While I accept that there are a considerable number of men employed in this factory, I do not think the Minister has given us sufficient information to enable us to make up our minds as to whether this Bill is necessary or not. He mentioned a fact, which was referred to by Deputy Cosgrave and Deputy Norton, that the money was required for some reconstruction, due to subterranean trouble that had been discovered. He did not tell us the precise amount of money that is being used for that purpose, although the increased capital is £2 million and borrowing is extended by another £500,000. It would be no harm if the Minister were to clarify that point for us.

I should be glad also if he would clarify another point. If on the last occasion I queried the Minister about this firm in the House the firm was then a solvent concern and the Minister felt that it was only fair, equitable and just to extend the capital as the State infusion of capital had been responsible for building it up as a viable unit, is that still the state of affairs? Is this firm a paying concern? In other words, are we selling the steel which is manufactured there and which, I take it, is largely used as raw material to service Irish industries? Perhaps we export some of it. Is it an economic proposition? Is it able to show a dividend profit? Can the Minister say that in the foreseeable future, with the infusion of this capital, this firm will be a viable and strong unit or are we simply infusing capital into the firm to keep it alive? Structural alterations were found to be necessary and are we infusing the capital for that purpose, or is that capital being injected into the firm because we will have to face considerable economic difficulties in the future as a result of the liberalisation of trade which obviously will come about and it is considered necessary to expand this firm so as to make it a stronger or more viable unit?

I pose these questions to the Minister only because I think that when a Department comes to this House seeking further public money, the purpose for which that money is being used in its entirety and the prospects for the future ought to be made absolutely clear to Dáil Eireann and to the country.

I should also like the Minister to tell the House of the sales of steel that are taking place from this factory; where they are selling the steel. Are they selling it entirely within the domestic market or are they exporting it on an open market in competition with other stell holdings in various parts of the world? That is a reasonable question to ask and the Minister will agree that it is an important question because, come what may, while negotiations for entry to the European Economic Community have not been immediately successful for us, it is obvious that there will be further liberalisation of trade and that we will have to face competitive conditions. If we are to do so, the House is entitled to know if this money will give the infusion and injection of life into this firm that will make it a profitable unit.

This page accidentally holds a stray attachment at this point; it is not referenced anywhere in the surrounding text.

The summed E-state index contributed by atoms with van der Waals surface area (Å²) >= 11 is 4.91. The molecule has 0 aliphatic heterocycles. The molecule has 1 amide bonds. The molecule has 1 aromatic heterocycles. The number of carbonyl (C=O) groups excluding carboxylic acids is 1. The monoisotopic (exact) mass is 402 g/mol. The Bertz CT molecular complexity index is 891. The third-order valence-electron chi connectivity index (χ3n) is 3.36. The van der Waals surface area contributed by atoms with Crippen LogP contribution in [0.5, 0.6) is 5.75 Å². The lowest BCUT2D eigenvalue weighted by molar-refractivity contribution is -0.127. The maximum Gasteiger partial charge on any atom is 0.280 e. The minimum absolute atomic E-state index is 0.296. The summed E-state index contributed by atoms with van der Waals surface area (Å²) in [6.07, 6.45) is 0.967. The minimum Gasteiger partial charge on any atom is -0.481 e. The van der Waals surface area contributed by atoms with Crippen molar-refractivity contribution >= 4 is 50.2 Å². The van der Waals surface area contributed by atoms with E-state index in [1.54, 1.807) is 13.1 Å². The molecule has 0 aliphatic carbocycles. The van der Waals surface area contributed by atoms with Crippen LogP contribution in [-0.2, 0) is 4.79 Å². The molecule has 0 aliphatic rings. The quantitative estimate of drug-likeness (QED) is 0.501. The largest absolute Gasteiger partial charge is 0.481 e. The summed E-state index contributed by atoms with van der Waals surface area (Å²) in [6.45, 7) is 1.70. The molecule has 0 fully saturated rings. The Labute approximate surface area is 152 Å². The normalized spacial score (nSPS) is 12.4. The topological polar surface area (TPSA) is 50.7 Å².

That brings me back to the point I made earlier and which I have made repeatedly on occasions when Ministers came into this House seeking public funds. If this is a solvent concern, if the future of this company can be regarded as satisfactory in every way, is it not possible to have a public flotation on the open stock exchange and to get the necessary funds from the general public? There are very few opportunities for real industrial investment by the public in Ireland to-day. A parallel quasi-State organisation, the ESB, went on the market the other day and the loan was oversubscribed in a very short period of time. The public, the Dáil and everyone concerned are satisfied that the ESB is a strong economic unit. Facing the conditions that will obtain in the future, taking into consideration, as Deputy Cosgrave has said, our application to join the European Coal and Steel Community, it does seem to me that if we are able to face up to all those circumstances, it is reasonable to ask why should not a public flotation be made in order to get the money necessary for Irish Steel Holdings Limited. If the money could be raised by public subscription, and if it were not necessary for the Minister for Finance, as I assume he must do in this case, to underwrite the money, it would be to the advantage of the company, and public funds which are available to the State, and which are considerably limited, could be invested elsewhere, and perhaps in some other firm or organisation that might require an infusion.

These remarks are made entirely subject to the fact that this is a completely viable firm. I hope the Minister when he comes to reply will give the House—I must say he generally does —the full information on the questions I have raised. I appreciate the fact that this firm is situated in a centre where the employment it gives is very necessary and where it is desirable to maintain that employment. Indeed I have no doubt the employment given is very dear to the Minister's heart, as it probably is also to the heart of Deputy A. Barry sitting behind me. At the same time, it is our duty here to survey and examine the expenditure of public funds and to ensure, so far as we can, that they are utilised to the best advantage. It is for that reason, and that reason alone, I have intervened in this debate.